Senior Hamas official Khalil al-Hayya was quoted as saying that his group’s leaders have agreed to search for ways to restore their relations with Syria. He did not provide further details, but said that he supports the move.

Palestinian sources revealed that the Iranian-backed Hezbollah terrorist group had acted as a mediator between Hamas and Syria. On Saturday, Hezbollah Secretary-General Hassan Nasrallah praised Hamas for its decision to restore its relations with Syria.

Full normalization between Hamas and Syria?

The Hezbollah-affiliated Al-Akhbar newspaper revealed on Saturday that Hamas and Syrian officials held a series of meetings recently to pave the way for “full normalization” between the two sides.

Palestinian political analyst Naji Sharab described the Hamas statement that expressed support for Syria as a “clear and frank apology” to the Assad regime.

“The statement represents a clear retreat by Hamas from its previous position and even from the general stance of the Muslim Brotherhood organization,” Sharab told the Palestinian newspaper Al-Quds.

Noting that Iran and Hezbollah had played a role in bringing about the reconciliation between the Palestinian Islamist group and Syria, Sharab pointed out the Hamas position was consistent with the recent rapprochement between Turkey and the Assad regime.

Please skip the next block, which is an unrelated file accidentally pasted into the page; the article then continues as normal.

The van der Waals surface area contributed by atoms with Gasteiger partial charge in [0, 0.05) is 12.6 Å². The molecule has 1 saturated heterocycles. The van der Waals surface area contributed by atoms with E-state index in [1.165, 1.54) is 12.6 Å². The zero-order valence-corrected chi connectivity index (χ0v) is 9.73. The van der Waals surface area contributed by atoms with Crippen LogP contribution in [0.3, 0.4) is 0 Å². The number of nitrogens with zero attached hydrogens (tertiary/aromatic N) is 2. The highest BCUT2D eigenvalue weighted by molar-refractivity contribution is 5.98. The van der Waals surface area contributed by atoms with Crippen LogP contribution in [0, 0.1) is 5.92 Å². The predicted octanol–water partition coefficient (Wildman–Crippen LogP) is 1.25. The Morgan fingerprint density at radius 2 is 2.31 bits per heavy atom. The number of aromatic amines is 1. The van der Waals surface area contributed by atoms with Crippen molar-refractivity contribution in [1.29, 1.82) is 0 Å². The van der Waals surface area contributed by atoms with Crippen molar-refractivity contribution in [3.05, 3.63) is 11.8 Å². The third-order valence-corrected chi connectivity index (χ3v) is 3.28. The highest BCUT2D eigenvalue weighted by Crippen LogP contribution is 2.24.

A Palestinian Authority official claimed that the Hamas decision to restore its ties with the Assad regime was taken under pressure from Iran.

“The Iranians threatened to halt funding to Hamas,” the official said. “Apparently, not all the Hamas leaders are happy about normalizing their group’s relations with Syria. The decision will cause a rift within Hamas.”

Several Palestinians, meanwhile, criticized Hamas for renewing its ties with the Assad regime which, they said, is responsible for the killing of thousands of Palestinians.

“Instead of issuing a lengthy statement in solidarity with the Assad regime, the Hamas leadership should have been preoccupied with the important situation in the West Bank,” political analyst Yasser Za’atreh commented on Twitter. “Bashar [Assad] has destroyed Syria, and complimenting him is a sin. [Hamas] ignored the feelings of the majority of the Palestinians.”

Hamas accused of 'political prostitution'

A Palestinian columnist condemned the Hamas move as “political prostitution” and said that the group has decided to align itself with the “murderous regime of Bashar Assad.”

Palestinian commentator Ibrahim Hamami described the Hamas decision as “disastrous and tragic.”

The London-based Action Group For Palestinians Of Syria, a human rights watchdog that monitors the situation of Palestinian refugees in war-torn Syria, pointed out that 4,121 Palestinians have been killed there since the beginning of the civil war in 2011.

The group revealed that more than 1,800 Palestinians remain in Syrian prisons, including 110 women. Another 636 Palestinians have died from torture in Syrian prisons, according to the group.

The Association of Muslim Scholars in Iraq, which represents several Sunni religious figures, also criticized Hamas for restoring its relations with the Syrian regime “at the expense of the oppressed and persecuted people of Syria.” The group said that the move will not achieve anything of importance to the Palestinian issue and the Palestinian people.